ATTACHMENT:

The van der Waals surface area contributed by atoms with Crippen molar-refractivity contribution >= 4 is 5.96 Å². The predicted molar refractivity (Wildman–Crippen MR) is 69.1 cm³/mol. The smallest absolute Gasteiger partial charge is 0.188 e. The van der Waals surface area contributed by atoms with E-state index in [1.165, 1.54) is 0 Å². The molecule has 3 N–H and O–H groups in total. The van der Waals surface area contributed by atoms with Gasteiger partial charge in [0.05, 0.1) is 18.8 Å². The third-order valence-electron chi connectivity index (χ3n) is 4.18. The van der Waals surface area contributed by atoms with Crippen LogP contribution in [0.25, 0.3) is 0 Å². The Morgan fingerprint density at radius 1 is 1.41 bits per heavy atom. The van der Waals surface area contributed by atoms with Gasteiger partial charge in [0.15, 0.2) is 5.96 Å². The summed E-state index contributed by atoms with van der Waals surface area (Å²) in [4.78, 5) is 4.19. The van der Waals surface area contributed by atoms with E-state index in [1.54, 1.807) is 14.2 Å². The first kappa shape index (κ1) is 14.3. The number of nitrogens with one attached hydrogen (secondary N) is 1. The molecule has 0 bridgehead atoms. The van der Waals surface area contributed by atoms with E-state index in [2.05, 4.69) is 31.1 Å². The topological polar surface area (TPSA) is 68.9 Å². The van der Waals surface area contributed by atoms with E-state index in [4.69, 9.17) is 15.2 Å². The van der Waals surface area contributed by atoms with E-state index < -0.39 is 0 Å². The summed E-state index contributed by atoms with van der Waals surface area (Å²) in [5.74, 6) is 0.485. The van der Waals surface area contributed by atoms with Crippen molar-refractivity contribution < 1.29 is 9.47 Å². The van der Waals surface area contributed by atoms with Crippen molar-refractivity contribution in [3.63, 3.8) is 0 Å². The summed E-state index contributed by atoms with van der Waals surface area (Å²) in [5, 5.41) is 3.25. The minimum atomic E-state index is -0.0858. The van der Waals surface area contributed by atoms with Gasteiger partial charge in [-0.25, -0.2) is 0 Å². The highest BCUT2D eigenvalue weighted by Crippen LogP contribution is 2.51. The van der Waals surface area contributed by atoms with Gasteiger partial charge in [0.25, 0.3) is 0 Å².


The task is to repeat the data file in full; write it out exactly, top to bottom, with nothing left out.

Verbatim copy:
The van der Waals surface area contributed by atoms with Crippen molar-refractivity contribution >= 4 is 5.96 Å². The predicted molar refractivity (Wildman–Crippen MR) is 69.1 cm³/mol. The smallest absolute Gasteiger partial charge is 0.188 e. The van der Waals surface area contributed by atoms with E-state index in [1.165, 1.54) is 0 Å². The molecule has 3 N–H and O–H groups in total. The van der Waals surface area contributed by atoms with Gasteiger partial charge in [0.05, 0.1) is 18.8 Å². The third-order valence-electron chi connectivity index (χ3n) is 4.18. The van der Waals surface area contributed by atoms with Crippen LogP contribution in [0.25, 0.3) is 0 Å². The Morgan fingerprint density at radius 1 is 1.41 bits per heavy atom. The van der Waals surface area contributed by atoms with Gasteiger partial charge in [0.15, 0.2) is 5.96 Å². The summed E-state index contributed by atoms with van der Waals surface area (Å²) in [4.78, 5) is 4.19. The van der Waals surface area contributed by atoms with E-state index in [1.54, 1.807) is 14.2 Å². The first kappa shape index (κ1) is 14.3. The number of nitrogens with one attached hydrogen (secondary N) is 1. The molecule has 0 bridgehead atoms. The van der Waals surface area contributed by atoms with E-state index in [2.05, 4.69) is 31.1 Å². The topological polar surface area (TPSA) is 68.9 Å². The van der Waals surface area contributed by atoms with E-state index in [4.69, 9.17) is 15.2 Å². The van der Waals surface area contributed by atoms with E-state index < -0.39 is 0 Å². The summed E-state index contributed by atoms with van der Waals surface area (Å²) in [5.74, 6) is 0.485. The van der Waals surface area contributed by atoms with Crippen molar-refractivity contribution < 1.29 is 9.47 Å². The van der Waals surface area contributed by atoms with Crippen molar-refractivity contribution in [3.63, 3.8) is 0 Å². The summed E-state index contributed by atoms with van der Waals surface area (Å²) in [5, 5.41) is 3.25. The minimum atomic E-state index is -0.0858. The van der Waals surface area contributed by atoms with Gasteiger partial charge in [-0.25, -0.2) is 0 Å². The highest BCUT2D eigenvalue weighted by Crippen LogP contribution is 2.51. The van der Waals surface area contributed by atoms with Gasteiger partial charge in [0.25, 0.3) is 0 Å².